The connection between fast food and dementia



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The connection between fast food and dementia

Research in 2019 showed that dementia affected about 57 million people worldwide, while 153 million cases are expected to be recorded by 2050 due to the global increase in life expectancy. Despite being one of the most significant causes of disability in high-income countries, effective treatment to prevent or delay the development of dementia symptoms is still lacking.

Fast food, food with a high percentage of additives, or ultra-processed food will be a significant segment in this development of the situation. “While this is a study of association, not designed to prove cause and effect, there are a number of elements to fortify the proposition that some acceleration in cognitive decay may be attributed to ultra-processed foods,” said Dr.

David Katz, a specialist in preventive and lifestyle medicine and nutrition, who was not involved in the study. “The sample size is substantial, and the follow-up extensive. While short of proof, this is robust enough that we should conclude ultra-processed foods are probably bad for our brains”.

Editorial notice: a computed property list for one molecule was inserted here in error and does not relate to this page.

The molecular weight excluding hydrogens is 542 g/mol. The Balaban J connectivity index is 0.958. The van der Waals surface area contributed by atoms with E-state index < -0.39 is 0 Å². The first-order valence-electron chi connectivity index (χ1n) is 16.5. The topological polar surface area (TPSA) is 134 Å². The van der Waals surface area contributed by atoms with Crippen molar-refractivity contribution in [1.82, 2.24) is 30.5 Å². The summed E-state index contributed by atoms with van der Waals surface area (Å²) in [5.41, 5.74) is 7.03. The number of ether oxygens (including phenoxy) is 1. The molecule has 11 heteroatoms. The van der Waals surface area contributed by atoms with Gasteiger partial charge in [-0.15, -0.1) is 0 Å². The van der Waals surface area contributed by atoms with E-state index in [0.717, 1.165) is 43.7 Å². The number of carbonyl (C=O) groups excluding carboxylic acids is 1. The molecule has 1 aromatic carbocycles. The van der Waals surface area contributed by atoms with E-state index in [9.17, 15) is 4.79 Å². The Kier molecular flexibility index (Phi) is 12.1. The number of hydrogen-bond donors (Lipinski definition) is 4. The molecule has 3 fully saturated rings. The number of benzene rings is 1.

“Ultra-processed foods drag diet quality down, and thus their concentration in the diet is an indicator of poor diet quality in most cases,” Katz said. “Atypical as it seems, apparently some of the participants managed it.

And when diet quality was high, the observed association between ultra-processed foods and brain function abated”. However, lifestyle habits such as regular physical activity, a healthy diet, and not smoking appear to reduce the likelihood of developing dementia.

Specifically, daily consumption of whole grains, vegetables, fruits, nuts, and fish is associated with increased brain volume and retention of cognitive function over time. “People who consumed more than 20% of daily calories from processed foods had a 28% faster decline in global cognition and a 25% faster decline in executive functioning compared to people who ate less than 20%,” said study coauthor Natalia Gonçalves, a researcher in the department of pathology at the University of São Paulo Medical School.

Cook more and prepare food from scratch

“People need to know they should cook more and prepare their own food from scratch. I know. We say we don’t have time but it really doesn’t take that much time,” Suemoto said.

“And it’s worth it because you’re going to protect your heart and guard your brain from dementia or Alzheimer’s disease,” she added. “That’s the take-home message: Stop buying things that are superprocessed”.